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Energy Efficiency

H.P., Intel to build world’s most energy-efficient supercomputer at D.O.E. lab

Hewlett-Packard and Intel will work to build the “world’s most energy-efficient supercomputer” in Colorado for the United States Department of Energy's National Renewable Energy Laboratory.

Making use of their companies’ innovations, the machine will use warm water to cool the servers even while running at peta-scale computing ability, or at 1 million billion calculations per second.

“The new system will greatly expand NREL’s modeling and simulation capabilities, including advancing materials research and developing a deeper understanding of what biological and chemical processes,” said NREL.

The NREL can maximize heat generated by the supercomputer by reusing it as the primary heat source in the Energy Systems Integration Facility offices and spaces. Meanwhile, excess heat will not go into waste as it can be exported to adjacent buildings and other areas of the laboratory campus.

As a whole, the efficiency of the data center, the energy efficiency features of the high-performance computer, and its ability to reuse heat combine to slash overall energy consumption, according to NREL.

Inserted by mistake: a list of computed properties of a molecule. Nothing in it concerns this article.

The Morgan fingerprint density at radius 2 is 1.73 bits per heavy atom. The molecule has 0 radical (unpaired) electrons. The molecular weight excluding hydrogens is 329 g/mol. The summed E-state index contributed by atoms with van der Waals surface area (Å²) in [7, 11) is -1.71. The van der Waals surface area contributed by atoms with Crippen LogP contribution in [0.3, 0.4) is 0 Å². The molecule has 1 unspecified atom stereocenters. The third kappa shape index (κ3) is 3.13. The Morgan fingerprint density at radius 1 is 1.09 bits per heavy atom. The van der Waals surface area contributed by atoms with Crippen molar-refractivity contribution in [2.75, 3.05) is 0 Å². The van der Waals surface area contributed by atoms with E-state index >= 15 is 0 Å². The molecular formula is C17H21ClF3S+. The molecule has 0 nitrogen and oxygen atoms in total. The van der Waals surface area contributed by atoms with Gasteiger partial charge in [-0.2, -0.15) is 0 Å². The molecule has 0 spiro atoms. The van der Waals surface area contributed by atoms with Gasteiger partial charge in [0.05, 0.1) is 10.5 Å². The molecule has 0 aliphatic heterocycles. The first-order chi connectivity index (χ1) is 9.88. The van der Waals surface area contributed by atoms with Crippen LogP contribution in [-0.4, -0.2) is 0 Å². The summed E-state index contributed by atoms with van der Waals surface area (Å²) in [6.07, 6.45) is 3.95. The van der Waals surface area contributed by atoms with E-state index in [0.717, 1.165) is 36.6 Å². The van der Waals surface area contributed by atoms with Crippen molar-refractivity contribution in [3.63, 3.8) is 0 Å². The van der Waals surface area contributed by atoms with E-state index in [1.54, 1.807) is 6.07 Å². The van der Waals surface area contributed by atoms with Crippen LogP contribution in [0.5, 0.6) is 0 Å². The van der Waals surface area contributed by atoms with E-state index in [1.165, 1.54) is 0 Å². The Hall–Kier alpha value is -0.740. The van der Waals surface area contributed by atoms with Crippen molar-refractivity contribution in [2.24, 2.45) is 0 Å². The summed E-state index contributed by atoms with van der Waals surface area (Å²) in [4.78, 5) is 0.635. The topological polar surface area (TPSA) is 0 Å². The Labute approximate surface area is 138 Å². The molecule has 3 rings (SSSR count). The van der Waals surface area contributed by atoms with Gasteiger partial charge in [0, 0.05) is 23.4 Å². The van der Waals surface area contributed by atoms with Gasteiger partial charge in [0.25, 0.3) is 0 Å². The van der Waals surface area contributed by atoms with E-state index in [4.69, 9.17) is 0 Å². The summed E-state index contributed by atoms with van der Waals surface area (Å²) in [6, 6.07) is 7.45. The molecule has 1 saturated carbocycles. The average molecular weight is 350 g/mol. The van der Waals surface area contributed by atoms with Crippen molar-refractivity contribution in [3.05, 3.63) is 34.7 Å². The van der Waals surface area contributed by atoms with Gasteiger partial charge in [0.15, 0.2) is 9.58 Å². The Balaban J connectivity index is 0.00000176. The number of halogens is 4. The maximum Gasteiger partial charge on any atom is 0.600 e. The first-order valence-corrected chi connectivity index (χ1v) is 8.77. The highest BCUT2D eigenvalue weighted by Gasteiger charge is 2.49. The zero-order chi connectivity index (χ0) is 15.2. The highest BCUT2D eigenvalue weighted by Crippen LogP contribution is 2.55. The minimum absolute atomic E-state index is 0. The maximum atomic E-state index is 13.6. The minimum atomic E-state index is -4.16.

The $10 million supercomputer is expected to generate significant energy savings and prevent high costs through the efficiency retrofits.

"NREL needed a system that would deliver on their commitment to energy efficiency while achieving the highest levels of performance for their researchers," said Scott Misage, H.P.C. director at H.P.

The supercomputer will come in two phases, with the initial installation of servers to take place this November and completion by the summer of 2013.

Energy use has been a critical issue among data centers, leading to numerous efforts to cut large consumption.

The industry is more and more cognizant of the amount of energy being used in our nation’s data centers. [The] new H.P.C. data center will set the standard for sustainable and energy efficient computing,” said NREL Computational Science Center director Steve Hammond.

“Research on renewable energy and new energy sources are the areas that are aimed to address humanity’s biggest challenges and will impact literally everyone on the globe,” said Stephen Wheat, general manager of High Performance Computing at Intel. – C. Dominguez

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